Why Collecting Data about our Rubbish is not a Waste of Time

3 14, 2018

It is becoming common practice for local governments to collect waste and recycling data for the purpose of reporting against national waste minimisation initiatives. As long as the data being collected is comprehensive, consistent and reliable it can become a crucial tool in the battle against reducing the amount of waste that is sent to our landfills each year.

Alongside the need to collect this information for reporting and analysis purposes there are several other rationales and flow on benefits from the collection of robust waste data. 

  1. Benchmarking: It allows councils, the private and community sectors, and Government to benchmark their performance to identify areas of success. This enables progress to be assessed against specific waste minimisation objectives and targets.
  2. Troubleshooting: Together with identifying areas of success, the collection of accurate waste data can also identify potential problem areas. If this monitoring is not in place potential liabilities can be overlooked such as stockpiling of waste at recycling depots or incorrect payments and charges.
  3. Planning: By understanding current performance across the sector it is possible to identify the best way to streamline systems and processes to be the most effective. These types of insights are essential in planning successful waste minimisation strategies and shaping future policies.
  4. Justification: Good data is also extremely helpful for supporting any relevant business cases and for justifying funding for a new recycling scheme or project.
  5. Help prevents levy avoidance activities: Unfortunately, there are some waste handling and recycling centres that partake in levy avoidance activities.  For example, some operators will stockpile materials onsite to avoid levy payments at the landfill. To combat this issue some regulators are turning to the collection of waste data and information to monitor the amounts and types of waste facilities are holding on to. The capturing of this information supports greater transparency and provides regulators with the means to monitor waste levels across facilities.  Essentially, this enables regulators to control excessive stockpiling and encourage the circulation of materials through the waste management process.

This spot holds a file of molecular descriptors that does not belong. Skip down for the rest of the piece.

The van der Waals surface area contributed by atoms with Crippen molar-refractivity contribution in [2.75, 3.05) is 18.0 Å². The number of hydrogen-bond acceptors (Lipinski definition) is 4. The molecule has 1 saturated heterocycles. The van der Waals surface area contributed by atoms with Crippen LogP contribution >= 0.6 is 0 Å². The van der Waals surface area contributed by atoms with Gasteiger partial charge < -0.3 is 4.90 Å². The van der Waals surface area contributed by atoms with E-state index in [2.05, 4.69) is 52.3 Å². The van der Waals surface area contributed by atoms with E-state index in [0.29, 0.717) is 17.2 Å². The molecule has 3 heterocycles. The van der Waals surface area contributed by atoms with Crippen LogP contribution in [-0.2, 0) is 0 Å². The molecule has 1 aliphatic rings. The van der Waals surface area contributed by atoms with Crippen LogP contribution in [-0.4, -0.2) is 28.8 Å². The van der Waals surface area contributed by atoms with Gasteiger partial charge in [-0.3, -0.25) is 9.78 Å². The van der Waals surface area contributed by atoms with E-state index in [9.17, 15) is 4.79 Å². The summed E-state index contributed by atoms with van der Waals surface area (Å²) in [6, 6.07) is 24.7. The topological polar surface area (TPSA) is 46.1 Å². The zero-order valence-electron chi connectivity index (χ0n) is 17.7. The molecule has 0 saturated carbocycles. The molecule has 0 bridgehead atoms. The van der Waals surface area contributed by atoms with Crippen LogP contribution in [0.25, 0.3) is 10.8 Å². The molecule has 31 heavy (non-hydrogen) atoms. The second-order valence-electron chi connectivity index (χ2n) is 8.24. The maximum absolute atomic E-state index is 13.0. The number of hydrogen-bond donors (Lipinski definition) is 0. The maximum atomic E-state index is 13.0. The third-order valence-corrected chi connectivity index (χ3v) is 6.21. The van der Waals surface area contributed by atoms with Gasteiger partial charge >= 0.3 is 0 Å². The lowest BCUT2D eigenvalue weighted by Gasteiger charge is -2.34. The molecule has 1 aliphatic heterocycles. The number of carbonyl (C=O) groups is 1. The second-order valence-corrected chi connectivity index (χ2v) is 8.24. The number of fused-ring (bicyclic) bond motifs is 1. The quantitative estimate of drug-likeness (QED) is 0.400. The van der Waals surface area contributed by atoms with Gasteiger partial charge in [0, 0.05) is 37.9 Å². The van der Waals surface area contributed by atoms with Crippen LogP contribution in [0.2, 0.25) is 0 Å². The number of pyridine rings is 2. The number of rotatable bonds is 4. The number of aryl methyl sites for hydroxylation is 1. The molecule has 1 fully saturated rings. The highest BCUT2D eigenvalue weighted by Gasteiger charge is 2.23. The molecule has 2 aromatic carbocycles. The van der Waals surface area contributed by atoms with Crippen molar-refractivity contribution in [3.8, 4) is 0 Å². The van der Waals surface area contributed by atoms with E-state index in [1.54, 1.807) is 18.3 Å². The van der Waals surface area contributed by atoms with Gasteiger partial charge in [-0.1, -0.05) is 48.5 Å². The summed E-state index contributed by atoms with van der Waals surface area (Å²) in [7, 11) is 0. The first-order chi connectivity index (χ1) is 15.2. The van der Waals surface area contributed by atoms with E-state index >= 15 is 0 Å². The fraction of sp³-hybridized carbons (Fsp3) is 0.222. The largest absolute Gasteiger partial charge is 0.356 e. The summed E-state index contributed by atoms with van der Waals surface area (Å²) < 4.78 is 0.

6. Learning more about our waste:  The monitoring of our waste enables regulators to be more informed of the types of waste going to landfill so they can then look at ways to target specific waste streams in efforts to reduce their environmental impact.

Real world examples of waste data collection in action

FINNZ has worked with both NZ and Australian waste regulators to implement systems that enable them to monitor and track the waste within their state more closely.

In NZ, we developed an Online Waste Levy system for the Ministry for the Environment. We provided the tools, processes and operational framework necessary for the successful delivery of the Waste Levy all within a very tight timeframe.

We have also worked with Queensland’s Department of Environment and Science (formerly the Department of Environment and Heritage Protection) to implement a waste data system which now enables the efficient capture and interrogation of information about resource recovery and waste generation, treatment, and disposal across the state.

Our latest project has been in NSW where the Waste and Resource Reporting Portal (WARRP) has provided the NSW EPA with greater visibility on the types of waste that are being stockpiled and areas where reuse and recovery efforts need to be focused. 

Read our case study to find out more how waste data is being managed across NSW.

Click here to read the case study


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